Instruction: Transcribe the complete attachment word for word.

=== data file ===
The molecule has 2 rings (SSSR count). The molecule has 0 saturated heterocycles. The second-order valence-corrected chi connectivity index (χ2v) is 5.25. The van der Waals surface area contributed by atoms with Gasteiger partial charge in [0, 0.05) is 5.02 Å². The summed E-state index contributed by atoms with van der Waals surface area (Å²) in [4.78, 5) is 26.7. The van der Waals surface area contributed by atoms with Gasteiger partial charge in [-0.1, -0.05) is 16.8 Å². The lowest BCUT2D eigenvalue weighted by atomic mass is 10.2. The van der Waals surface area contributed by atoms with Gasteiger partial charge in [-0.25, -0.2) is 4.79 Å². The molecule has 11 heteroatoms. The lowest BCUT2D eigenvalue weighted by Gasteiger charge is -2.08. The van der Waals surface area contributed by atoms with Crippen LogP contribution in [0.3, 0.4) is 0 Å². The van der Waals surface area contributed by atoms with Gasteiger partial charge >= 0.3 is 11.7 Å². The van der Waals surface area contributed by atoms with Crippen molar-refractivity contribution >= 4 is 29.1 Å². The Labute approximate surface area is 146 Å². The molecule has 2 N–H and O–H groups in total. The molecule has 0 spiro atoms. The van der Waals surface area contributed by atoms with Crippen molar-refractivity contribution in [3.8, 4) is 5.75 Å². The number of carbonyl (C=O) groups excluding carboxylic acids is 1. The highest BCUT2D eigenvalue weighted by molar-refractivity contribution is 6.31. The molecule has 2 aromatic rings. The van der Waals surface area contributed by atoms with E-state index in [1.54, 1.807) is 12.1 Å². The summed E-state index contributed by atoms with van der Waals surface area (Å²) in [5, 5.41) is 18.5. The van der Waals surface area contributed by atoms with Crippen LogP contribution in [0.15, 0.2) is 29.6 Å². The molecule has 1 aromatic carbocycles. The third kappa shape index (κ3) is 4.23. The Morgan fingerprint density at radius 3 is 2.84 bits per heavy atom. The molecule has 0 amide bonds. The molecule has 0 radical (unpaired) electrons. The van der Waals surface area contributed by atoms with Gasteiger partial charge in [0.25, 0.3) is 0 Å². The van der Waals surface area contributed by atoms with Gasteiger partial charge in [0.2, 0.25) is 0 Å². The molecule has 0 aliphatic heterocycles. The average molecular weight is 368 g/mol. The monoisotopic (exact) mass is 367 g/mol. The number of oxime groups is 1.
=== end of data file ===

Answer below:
The molecule has 2 rings (SSSR count). The molecule has 0 saturated heterocycles. The second-order valence-corrected chi connectivity index (χ2v) is 5.25. The van der Waals surface area contributed by atoms with Gasteiger partial charge in [0, 0.05) is 5.02 Å². The summed E-state index contributed by atoms with van der Waals surface area (Å²) in [4.78, 5) is 26.7. The van der Waals surface area contributed by atoms with Gasteiger partial charge in [-0.1, -0.05) is 16.8 Å². The lowest BCUT2D eigenvalue weighted by atomic mass is 10.2. The van der Waals surface area contributed by atoms with Gasteiger partial charge in [-0.25, -0.2) is 4.79 Å². The molecule has 11 heteroatoms. The lowest BCUT2D eigenvalue weighted by Gasteiger charge is -2.08. The van der Waals surface area contributed by atoms with Crippen LogP contribution in [0.3, 0.4) is 0 Å². The van der Waals surface area contributed by atoms with Gasteiger partial charge >= 0.3 is 11.7 Å². The van der Waals surface area contributed by atoms with Crippen molar-refractivity contribution >= 4 is 29.1 Å². The Labute approximate surface area is 146 Å². The molecule has 2 N–H and O–H groups in total. The molecule has 0 spiro atoms. The van der Waals surface area contributed by atoms with Crippen molar-refractivity contribution in [3.8, 4) is 5.75 Å². The number of carbonyl (C=O) groups excluding carboxylic acids is 1. The highest BCUT2D eigenvalue weighted by molar-refractivity contribution is 6.31. The molecule has 2 aromatic rings. The van der Waals surface area contributed by atoms with E-state index in [1.54, 1.807) is 12.1 Å². The summed E-state index contributed by atoms with van der Waals surface area (Å²) in [5, 5.41) is 18.5. The van der Waals surface area contributed by atoms with Crippen LogP contribution in [0.15, 0.2) is 29.6 Å². The molecule has 1 aromatic carbocycles. The third kappa shape index (κ3) is 4.23. The Morgan fingerprint density at radius 3 is 2.84 bits per heavy atom. The molecule has 0 amide bonds. The molecule has 0 radical (unpaired) electrons. The van der Waals surface area contributed by atoms with Gasteiger partial charge in [0.25, 0.3) is 0 Å². The van der Waals surface area contributed by atoms with Gasteiger partial charge in [0.2, 0.25) is 0 Å². The molecule has 0 aliphatic heterocycles. The average molecular weight is 368 g/mol. The monoisotopic (exact) mass is 367 g/mol. The number of oxime groups is 1.